After putting all that effort into writing a great blog post, wouldn't it be nice if you could publish a video based on that same content? Video can dramatically increase reach and exposure, generating 1,200% more shares than text and images combined, so being able to quickly and easily create good quality videos is critical. But, how can you fit building these videos into your team's already busy schedule?
This is the third in my series of posts about using different tools (Lumen5, Content Samurai, Adobe Spark) to create a video based on a blog post. For each tool, I will document the time, process, and cost associated with it, as well as showcase the videos themselves.
The tool I am working with in this post is Adobe Spark, which offers a simple interface and a large library of content to work with.
Let's get to it.
Using Adobe Spark To Create My Videos
Adobe Spark is free and works both on the web and on an iPad, which means that you can create your videos anywhere. It is designed around storytelling using prompted templates.
You start out by giving your project a title:
Next up, you choose a template for the project as a whole.
Selecting the Template
Adobe Spark presents a visual list of 10 or so templates. Each template has a purpose (Tell a Story, A Heroes Journey, Teach a Lesson, etc.) and comes with a set of transitions that cannot be modified. Also, once you pick a template for your project, you cannot change it.
Choosing one of these templates will move on to the editor view, where you will see that template's storyboard laid out, each slide with a textual hint for what it is about.
While this might be great for a personal video, it doesn't really fit our purpose for a blog. Thankfully, there is a way to skip the template entirely and start with a blank project (has 1 blank slide, credits slide, outro slide, and uses the default transition).
Building the Slides
Adding the Text
This is the part that is a bit grueling - you have to manually input your storyboard one slide at a time. You do this by clicking a slide, clicking the Text button, pasting in your slide content (leaving the formatting for later), and then clicking the plus sign on the left to add a new slide. Then repeat over and over. This took about 5 minutes for my 18 slides.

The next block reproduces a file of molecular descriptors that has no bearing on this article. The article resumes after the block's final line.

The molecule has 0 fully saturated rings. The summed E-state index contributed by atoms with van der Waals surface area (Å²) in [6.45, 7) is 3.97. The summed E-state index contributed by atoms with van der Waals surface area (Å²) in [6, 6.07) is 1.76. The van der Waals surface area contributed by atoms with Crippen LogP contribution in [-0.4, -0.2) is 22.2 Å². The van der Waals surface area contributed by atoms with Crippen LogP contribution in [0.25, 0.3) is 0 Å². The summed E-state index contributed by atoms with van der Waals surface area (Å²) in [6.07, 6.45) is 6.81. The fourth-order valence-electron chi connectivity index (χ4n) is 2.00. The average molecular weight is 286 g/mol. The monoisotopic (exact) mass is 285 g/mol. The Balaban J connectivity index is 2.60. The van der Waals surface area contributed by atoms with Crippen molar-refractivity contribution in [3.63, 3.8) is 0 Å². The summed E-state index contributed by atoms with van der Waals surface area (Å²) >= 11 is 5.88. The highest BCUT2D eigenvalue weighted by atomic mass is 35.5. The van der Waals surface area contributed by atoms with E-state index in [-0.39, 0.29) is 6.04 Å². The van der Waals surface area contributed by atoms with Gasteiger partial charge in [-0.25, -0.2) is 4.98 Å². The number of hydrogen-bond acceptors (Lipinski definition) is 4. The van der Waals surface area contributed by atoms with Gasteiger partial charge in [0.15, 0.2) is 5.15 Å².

With all the text entered, it is time to pick a layout, pick a theme, and format the text.
Selecting the Layout
Each slide can have its own layout, selected on the sidebar. There are 4 types which can be switched between at any time:
- Fullscreen - a bolded block of text that can be dragged into one of the 9 positions
- Splitscreen - one side holds the background image and the other the text. The text side content is bold and can be dragged into the 9 positions.
- Caption - text is normal weight and fixed slightly below center. It cannot be moved.
- Title and Text - enables 2 text blocks, right above each other. The top block is bold and the bottom block is normal. The combined blocks can still be dragged into the 9 positions.
Here is where I realized how spoiled I was by the other two "smart" tools I had used before. Both Lumen5 and Content Samurai let me format the text to have some words in a different color (highlight or bold) and offer quote or italic format. Adobe Spark allows no formatting at all beyond the layout types. This was a big disappointment after seeing how much more engaging the highlights were.
The font also feels very "big" on the slide. It scales somewhat as you add more text to it, but I wish you could resize it just as you like it. However, none of the other tools let you manually resize the text either.
There isn't any easy merging or splitting of slides. You just have to create a new slide manually and paste in the content or manually delete them.
At this point, I decided that I should just work on picking the backgrounds first, and then move the text around. But, first I needed to set the theme.
Selecting the Theme
Adobe Spark offers several themes, which consist of a background color and font style and weight. The theme applies to all slides, unfortunately. You can replace the theme background color with an image or video if you like.
Selecting the Background
Using Photos in Slides